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Ecumenism

John Wesley's sermon on the 'Catholic Spirit' might be regarded as a proof text for Methodism's commitment to ecumenism. It is not surprising that Methodists have played active and often leading roles in the ecumenical movement. The first Ecumenical Methodist Conference in 1881 brought delegates from 30 Methodist bodies to London. This helped to heal the divisions at national level. Through developing international relationships within World Methodism, British Methodists shared the vision of such ecumenical pioneers as the American Methodist layman, John R. Mott, who chaired the International Missionary Conference at Edinburgh in 1910. Methodists from the British missionary movement participated fully in plans for future co-operation and comity in the work overseas. Methodism was similarly represented in the Life and Work movement, which held its first World Conference in 1920, and in the Faith and Order Conference in 1927.

In 1939 Conference welcomed the plans, springing from these two movements, to form a World Council of Churches and appointed an Ecumenical Committee to consider questions affecting such matters as the representation and financial contribution of Methodism to the ecumenical movement. In 1940 Methodism joined the newly constituted FCFC. In 1942 it became a founder member of the British Council of Churches and continued as a full member of the wider ecumenical body, the Council of Churches in Britain and Ireland (CCBI), which succeeded it in 1990. British Methodism has sent delegates to every Assembly of the World Council of Churches and been represented on its Central and Executive Committees. Three of the General Secretaries of the WCC have been Methodists: Rev. Dr P.A. Potter (of Dominica), Rev. Dr Emilio Castro (of Uruguay) and Rev. Dr. Samuel Kobia (of Kenya).The Ecumenical Committee, now under the office of the Secretary of the Conference, is responsible for relations with all ecumenical bodies at both international and national levels, including the WCC, the Conference of European Churches and the FCFC. It also monitors the relations and bilateral conversations between the different Christian traditions in Britain. Ecumenical Officers with similar responsibilities are appointed in each District.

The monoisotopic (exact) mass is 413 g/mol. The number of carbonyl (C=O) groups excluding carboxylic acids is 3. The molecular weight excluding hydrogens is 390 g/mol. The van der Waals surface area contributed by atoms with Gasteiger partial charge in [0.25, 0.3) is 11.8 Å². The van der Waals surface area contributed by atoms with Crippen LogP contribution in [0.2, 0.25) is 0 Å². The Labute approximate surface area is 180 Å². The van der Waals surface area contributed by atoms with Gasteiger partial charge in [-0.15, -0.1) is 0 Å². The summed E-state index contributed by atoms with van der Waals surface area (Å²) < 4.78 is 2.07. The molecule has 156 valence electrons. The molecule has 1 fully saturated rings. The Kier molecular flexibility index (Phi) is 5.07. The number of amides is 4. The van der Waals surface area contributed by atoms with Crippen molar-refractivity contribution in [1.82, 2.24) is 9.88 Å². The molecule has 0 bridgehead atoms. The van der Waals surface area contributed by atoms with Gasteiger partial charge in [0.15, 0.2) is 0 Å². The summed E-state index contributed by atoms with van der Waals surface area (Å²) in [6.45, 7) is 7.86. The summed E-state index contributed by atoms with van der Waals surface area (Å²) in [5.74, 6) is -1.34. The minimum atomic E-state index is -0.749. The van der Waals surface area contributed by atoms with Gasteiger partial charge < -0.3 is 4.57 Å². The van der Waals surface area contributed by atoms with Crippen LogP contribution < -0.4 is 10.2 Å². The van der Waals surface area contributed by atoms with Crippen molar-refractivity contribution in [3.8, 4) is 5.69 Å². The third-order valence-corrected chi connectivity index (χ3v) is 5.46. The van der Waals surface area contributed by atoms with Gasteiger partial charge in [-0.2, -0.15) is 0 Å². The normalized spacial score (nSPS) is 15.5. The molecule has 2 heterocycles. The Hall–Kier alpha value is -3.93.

See also Davies, R.E.; Lunn, Sir H.S.; Roberts, H.; Wainwright, G; Webb, P.M.

Sources

  • Archibald W. Harrison, The Evangelical Revival and Christian Reunion (1942)
  • Frederick Hunter, John Wesley and the Coming Comprehensive Church (1968)
  • John M. Turner, Conflict and Reconciliation: studies in Methodism and ecumenism in England, 1740-1982 (1985)
  • David M. Chapman, 'Methodism and the Future of Ecumenism', in Oxford Handbook of Methodist Studies ed. W.J. Abraham and J.E. Kirby (2009)
  • Geoffrey Wainwright, in T&T Clark Companion to Methodism (2010), pp.329-49

Entry written by: PMW
Category: Subject

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